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New Device Destroys Forever Chemicals

For decades, companies have added PFAS (an acronym for per- and polyfluoroalkyl substances) to firefighting foams, food packaging, carpets and fabrics, water-repellent clothing, and non-stick pans. In recent times, PFAS have become known as 'forever chemicals'

because there has been no way of getting rid of them. Until now.


The Aquagga PFAS destroying device in Fairbanks, Alaska
The Aquagga team deployed their PFAS destroying device to Fairbanks, Alaska, this summer and were treated to Northern Lights | Credit: Aquagga

While the chemicals are great at deflecting water, stains, and grease, they often escape from products and contaminate drinking water, and they’re also notoriously difficult to break down. If left untreated, PFAS-contaminated water could remain hazardous for thousands of years. No wonder researchers and regulators are increasingly concerned by their serious health impacts.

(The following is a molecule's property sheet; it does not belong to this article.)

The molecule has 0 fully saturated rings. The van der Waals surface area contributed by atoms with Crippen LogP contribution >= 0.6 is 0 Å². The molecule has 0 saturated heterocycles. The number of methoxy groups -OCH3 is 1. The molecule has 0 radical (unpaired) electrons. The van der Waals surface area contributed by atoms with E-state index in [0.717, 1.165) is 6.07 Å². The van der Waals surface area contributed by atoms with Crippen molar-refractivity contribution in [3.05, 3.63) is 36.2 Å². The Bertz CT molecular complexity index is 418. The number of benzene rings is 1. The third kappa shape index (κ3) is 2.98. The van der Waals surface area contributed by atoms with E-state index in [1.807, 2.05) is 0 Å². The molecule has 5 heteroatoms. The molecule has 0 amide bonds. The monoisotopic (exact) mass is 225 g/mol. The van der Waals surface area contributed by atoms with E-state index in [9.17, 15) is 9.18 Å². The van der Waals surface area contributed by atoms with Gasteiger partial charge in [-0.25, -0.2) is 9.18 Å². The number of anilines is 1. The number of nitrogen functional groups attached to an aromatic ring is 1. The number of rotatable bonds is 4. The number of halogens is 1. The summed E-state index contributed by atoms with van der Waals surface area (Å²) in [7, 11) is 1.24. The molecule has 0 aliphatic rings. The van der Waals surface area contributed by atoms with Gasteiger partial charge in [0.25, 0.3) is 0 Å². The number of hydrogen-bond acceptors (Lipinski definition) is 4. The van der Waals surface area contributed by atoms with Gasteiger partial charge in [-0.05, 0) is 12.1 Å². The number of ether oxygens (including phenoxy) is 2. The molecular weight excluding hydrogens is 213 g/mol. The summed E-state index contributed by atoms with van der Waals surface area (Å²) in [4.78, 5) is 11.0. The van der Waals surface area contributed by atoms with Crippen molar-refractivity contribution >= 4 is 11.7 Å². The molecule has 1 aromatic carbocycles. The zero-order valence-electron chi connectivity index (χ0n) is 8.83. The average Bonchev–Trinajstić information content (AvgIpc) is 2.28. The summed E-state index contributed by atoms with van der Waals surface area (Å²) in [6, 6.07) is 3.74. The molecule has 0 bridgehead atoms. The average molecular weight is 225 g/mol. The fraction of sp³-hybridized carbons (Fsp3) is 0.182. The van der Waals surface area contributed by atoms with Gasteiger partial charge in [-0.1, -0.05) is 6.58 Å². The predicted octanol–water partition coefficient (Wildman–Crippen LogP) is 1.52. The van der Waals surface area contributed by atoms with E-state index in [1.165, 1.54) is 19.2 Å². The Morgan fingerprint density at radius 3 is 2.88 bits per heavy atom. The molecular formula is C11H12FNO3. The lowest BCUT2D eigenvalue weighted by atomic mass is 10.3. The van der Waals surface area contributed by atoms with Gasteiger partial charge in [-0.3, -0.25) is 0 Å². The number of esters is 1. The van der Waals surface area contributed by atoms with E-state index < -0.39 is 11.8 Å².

But the good news is that a startup called Aquagga has successfully deployed a PFAS destruction unit on a trial in Alaska. It would be fair to expect the destroyer of toxic “forever chemicals” to be a massive, intimidating device. In which case it’s either disappointing or delightful to discover that Aquagga's device is nicknamed “Eleanor” and is housed inside a modest 10-feet-long by 8-feet-wide shipping container.


The company’s solution solves a lot of common issues with eliminating PFAS: It’s more compact than other systems, requires a lower temperature, can run continuously, and can destroy some of the more stubborn PFAS.


“The PFAS problem has been a unique one,” Nigel Sharp, Aquagga CEO, told GeekWire. For those working to clean up the pollution, “the tools they’ve had available to them the last 20 to 30 years, nothing works on PFAS.”


Through this innovative technology, companies like Aquagga can slash the lifespan of forever chemicals like PFAS, removing toxic substances from water - making it safe for consumption again.

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